Equity and Inclusion


In response to the proposal from the Leadership Conference of Women Religious (LCWR) that congregations focus on the dismantling of racism, the Adrian Dominican Sisters began by identifying resources that can assist us in raising our consciousness of white privilege and white supremacy, both personally and systematically.

Since January 2021, our Toward Communion: Undoing Racism and Embracing Diversity Committee and our Justice Promoters have collaborated on a project to provide information on prominent Black and Indigenous Catholics who have made significant contributions to the church and society, along with reflection questions and a prayer.

In May of 2022, Kevin D. Hofmann was named the founding Director of Racial Equity and Cultural Inclusion for the Congregation. With the goal of normalizing conversations about race and culture and discussing what it means to feel included and excluded, Kevin began contributing to this blog in June of 2022 and shares his unique experience of growing up Black in a white family in Detroit.

 

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I’m So Glad He Didn’t Sneeze

Stone statue of Dr. Martin Luther King Jr. in Washington D.C.

I’m So Glad He Didn’t Sneeze

By Kevin Hofmann
Director of the Office of Racial Equity and Cultural Inclusion

“I’ve written a play and I was hoping you would consider playing a part in the play,” Sister Connie said to me after church one Sunday. She was Sister Connie because that is how we referred to each other at our church. We are all part of the same family. She would call me Brother Kevin. I liked that.

I asked her what the play was about, and she explained the play was called, “A Morsel of Bread: The Coretta Scott King Story.” Sister Connie had reserved the Valentine Theatre in Toledo, Ohio, a venue that is used primarily to host traveling Broadway plays. We didn’t have one rehearsal yet and Sister Connie had already booked the venue. She was a talented woman with a clear vision. She wanted me to play Coretta’s husband, Dr. Martin Luther King Jr. Before she finished her sentence I had agreed. It was an honor to attempt to play this man, and although these were colossal shoes to fill, I wanted to give it a shot.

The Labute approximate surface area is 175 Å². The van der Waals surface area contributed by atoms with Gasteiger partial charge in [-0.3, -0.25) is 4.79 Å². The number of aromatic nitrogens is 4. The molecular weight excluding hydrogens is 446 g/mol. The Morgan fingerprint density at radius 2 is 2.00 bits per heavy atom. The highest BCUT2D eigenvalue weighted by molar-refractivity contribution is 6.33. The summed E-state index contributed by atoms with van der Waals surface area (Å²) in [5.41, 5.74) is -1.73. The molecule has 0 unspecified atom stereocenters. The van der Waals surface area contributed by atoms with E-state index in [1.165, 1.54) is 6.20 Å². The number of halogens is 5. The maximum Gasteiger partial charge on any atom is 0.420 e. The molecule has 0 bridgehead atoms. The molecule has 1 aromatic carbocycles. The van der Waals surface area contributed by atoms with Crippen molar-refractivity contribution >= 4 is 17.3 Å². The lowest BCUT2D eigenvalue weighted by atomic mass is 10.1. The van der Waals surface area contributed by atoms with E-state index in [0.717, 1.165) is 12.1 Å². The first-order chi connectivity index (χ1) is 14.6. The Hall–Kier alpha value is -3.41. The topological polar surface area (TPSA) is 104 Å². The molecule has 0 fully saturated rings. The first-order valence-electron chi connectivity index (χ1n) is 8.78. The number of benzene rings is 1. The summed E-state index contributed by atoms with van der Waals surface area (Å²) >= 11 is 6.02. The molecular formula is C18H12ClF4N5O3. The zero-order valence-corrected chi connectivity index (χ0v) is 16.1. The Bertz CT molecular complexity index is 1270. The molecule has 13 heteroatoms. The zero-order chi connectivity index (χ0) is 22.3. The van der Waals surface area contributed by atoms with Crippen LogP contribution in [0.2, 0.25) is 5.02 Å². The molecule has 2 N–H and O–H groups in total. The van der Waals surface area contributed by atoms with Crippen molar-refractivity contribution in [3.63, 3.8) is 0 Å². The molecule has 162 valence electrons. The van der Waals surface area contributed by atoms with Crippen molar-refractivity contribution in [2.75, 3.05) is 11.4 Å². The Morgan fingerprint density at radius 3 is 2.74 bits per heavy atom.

Sister Connie asked me to practice one of his speeches and be prepared to “preach,” like the good Reverend had done so many times. She had suggested I do part of the “I Have a Dream” speech and I respectfully declined. As a writer, I really loved the poetic way in which Dr. King’s speeches flowed. His use of imagery combined with his southern preacher’s diction created a visual masterpiece in my head. I wanted to showcase what an amazing orator Dr. King was; I wanted people to hear he was more than just a “Dream.” 

I was enthralled when I came across the “I’ve Been to The Mountaintop” speech. The fact that this was the speech he gave the night before he was murdered, the last speech he gave, made it irresistible. Below is my favorite part from that speech: 

You know, several years ago, I was in New York City autographing the first book that I had written. And while sitting there autographing books, a demented Black woman came up. The only question I heard from her was, “Are you, Martin Luther King?”

And I was looking down writing, and I said yes. And the next minute I felt something beating on my chest. Before I knew it, I had been stabbed by this demented woman. I was rushed to Harlem Hospital. It was a dark Saturday afternoon. And that blade had gone through, and the X-rays revealed that the tip of the blade was on the edge of my aorta, the main artery. And once that’s punctured, you drown in your own blood–that’s the end of you.